By Natalie Soloperto
“What is the modern love story? You know, like, what’s the updated version of they get married, they buy a house together, they have 2.5 kids, and they send them off to universities twenty years later? What’s your modern love story?” He asked me, fingers pushing up against his temple, hiding half of his face from the light beside his camera. Do I look at him when I answer, or do I look directly into his lens? Which one is more important, I ask myself half-subconsciously, half aware. Still, I know the answer, and it finds its way from the thorns, and the thistle in my throat much easier than any of the poetry I know I wrote yesterday about it did.
“You know” I begin after a moment of quiet pause “It’s the story of two people who don’t end up together. It’s two people who go into a year long apartment lease, and end up hating each other by month six, or seven and they can’t look each other in the face and are counting down the days until August when the sun sets high, and late and the sheets feel like desert sand against sweaty bodies. They wake up and brew shitty coffee that they don’t want to drink, and tell themselves that one day it’ll all be worth it if they can just catch a break.
I don’t know, my modern love stories have always been singular, gray space and the ‘don’t tell me to stay when we both know if I do you’ll be confused, and so will I’ kind of pseudo-romance that two people who can’t commit to what kind of fucking statuses they want to post get into when they need someone to wake up to and don’t want to fall asleep alone. It’s that truth that you find only alone, only late at night, that you construct to follow you home. That new truth will accompany you through the red light, green light life that makes you subconsciously understand, never lets you second guess why the bodegas around the corner always have too many wilting bouquets of roses and, why it is that when you turn your key in your lock you find that your apartment is vacant when you were sure you left at least one ghost behind to meet you by the door.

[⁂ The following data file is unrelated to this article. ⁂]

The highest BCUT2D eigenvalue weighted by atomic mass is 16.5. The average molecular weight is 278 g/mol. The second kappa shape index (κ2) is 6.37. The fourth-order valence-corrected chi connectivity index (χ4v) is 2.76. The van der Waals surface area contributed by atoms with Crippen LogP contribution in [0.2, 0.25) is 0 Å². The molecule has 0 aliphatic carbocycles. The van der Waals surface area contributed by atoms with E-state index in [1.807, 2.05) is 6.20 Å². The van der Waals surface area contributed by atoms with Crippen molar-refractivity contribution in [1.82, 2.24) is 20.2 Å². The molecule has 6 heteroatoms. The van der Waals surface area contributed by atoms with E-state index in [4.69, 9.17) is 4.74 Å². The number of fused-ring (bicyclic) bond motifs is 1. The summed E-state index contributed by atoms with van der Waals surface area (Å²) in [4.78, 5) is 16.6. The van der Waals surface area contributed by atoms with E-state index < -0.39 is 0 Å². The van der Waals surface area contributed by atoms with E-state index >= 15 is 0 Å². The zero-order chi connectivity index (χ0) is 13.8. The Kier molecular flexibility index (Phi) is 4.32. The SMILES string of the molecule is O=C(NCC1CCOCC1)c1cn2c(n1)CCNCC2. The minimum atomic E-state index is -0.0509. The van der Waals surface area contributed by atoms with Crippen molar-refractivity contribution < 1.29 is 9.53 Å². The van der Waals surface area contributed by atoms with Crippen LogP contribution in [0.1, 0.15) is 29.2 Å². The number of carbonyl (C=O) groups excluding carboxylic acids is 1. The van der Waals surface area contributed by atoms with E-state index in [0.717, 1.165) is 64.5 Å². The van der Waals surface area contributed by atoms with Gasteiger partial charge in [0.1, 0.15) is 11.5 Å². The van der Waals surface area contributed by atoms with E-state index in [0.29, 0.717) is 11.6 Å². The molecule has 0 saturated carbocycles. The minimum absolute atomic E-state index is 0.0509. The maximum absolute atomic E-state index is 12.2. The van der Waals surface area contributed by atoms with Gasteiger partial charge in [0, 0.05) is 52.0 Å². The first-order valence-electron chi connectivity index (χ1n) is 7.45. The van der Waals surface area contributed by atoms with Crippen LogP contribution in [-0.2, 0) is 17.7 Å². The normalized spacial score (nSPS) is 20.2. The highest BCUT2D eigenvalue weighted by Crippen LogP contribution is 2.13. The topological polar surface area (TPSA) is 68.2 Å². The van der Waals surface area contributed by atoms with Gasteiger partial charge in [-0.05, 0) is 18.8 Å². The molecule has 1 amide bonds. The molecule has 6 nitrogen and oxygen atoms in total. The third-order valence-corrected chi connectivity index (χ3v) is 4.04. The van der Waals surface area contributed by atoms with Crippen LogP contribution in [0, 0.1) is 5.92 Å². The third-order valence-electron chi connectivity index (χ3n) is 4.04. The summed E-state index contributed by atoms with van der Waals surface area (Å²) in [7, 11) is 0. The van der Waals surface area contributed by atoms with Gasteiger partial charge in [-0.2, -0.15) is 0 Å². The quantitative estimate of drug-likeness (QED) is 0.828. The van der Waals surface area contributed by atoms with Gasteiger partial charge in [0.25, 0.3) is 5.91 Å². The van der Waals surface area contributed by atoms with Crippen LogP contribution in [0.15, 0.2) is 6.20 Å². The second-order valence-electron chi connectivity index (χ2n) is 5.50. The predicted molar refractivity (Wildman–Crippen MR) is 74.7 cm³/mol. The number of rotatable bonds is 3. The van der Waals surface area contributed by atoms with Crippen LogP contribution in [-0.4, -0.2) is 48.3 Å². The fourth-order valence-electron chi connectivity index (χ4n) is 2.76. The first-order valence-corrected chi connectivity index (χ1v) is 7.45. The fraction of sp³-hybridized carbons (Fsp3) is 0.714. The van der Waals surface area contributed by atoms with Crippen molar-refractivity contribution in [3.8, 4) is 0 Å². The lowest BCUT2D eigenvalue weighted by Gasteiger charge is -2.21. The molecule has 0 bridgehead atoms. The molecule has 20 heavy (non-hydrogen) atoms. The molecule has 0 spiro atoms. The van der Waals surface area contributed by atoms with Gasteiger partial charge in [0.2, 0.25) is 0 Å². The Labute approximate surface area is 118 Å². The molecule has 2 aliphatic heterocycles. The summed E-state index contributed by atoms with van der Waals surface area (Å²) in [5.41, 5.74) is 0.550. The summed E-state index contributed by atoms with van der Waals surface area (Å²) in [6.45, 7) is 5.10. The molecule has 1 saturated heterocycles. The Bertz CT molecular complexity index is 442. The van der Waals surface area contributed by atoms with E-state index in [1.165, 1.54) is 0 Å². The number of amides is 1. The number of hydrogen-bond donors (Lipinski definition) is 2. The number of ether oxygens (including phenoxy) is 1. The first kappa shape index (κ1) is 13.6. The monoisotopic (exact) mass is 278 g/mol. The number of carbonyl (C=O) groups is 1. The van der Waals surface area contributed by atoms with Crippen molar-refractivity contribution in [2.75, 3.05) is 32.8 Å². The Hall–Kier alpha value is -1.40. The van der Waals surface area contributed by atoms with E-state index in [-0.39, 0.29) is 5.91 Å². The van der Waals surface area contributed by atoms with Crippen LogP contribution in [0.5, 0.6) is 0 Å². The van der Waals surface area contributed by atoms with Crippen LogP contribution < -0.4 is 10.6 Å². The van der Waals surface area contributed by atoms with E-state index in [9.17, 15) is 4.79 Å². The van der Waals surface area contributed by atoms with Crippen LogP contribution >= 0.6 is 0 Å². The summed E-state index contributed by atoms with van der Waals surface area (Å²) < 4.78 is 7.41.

Modern love, God, how do I tell you it’s the story of a mother, untucked, stained, on the end of the D-train’s last compartment at 11pm, a sleeping kid in a stroller and another one crying on her hip. Her hair is coming out, her make-up smudged, and you know she’s way past her wit’s end. She’s gotta wake up in approximately six hours just to make it back into the city to give most of her money to her landlords, the rest to her kids so they can have a better life in a city where they don’t have to romanticize the smell of piss just to get by. It’s the story of how there’s probably a cockroach somewhere in your apartment and you think you’re crazy because it’s only one cockroach, and you see it intermittently, and your partner never does and you can’t help but fume over the fact that they just won’t believe you.
You know? It’s that blue autumn light, that sunset color, that ‘don’t tell me this is over when it’s just beginning’, that shade of ‘you can’t even admit to being my lover’, and a closed eyelid hue of ‘I wish you’d wake up and kiss me sober’. Modern love tastes like that kind of frustration and the urgency of making love when you know that you may never see that person again. Two people who just don’t end up together. That’s what we all are now, that’s what we’re subjecting ourselves to because we’re too afraid to submit to each other.”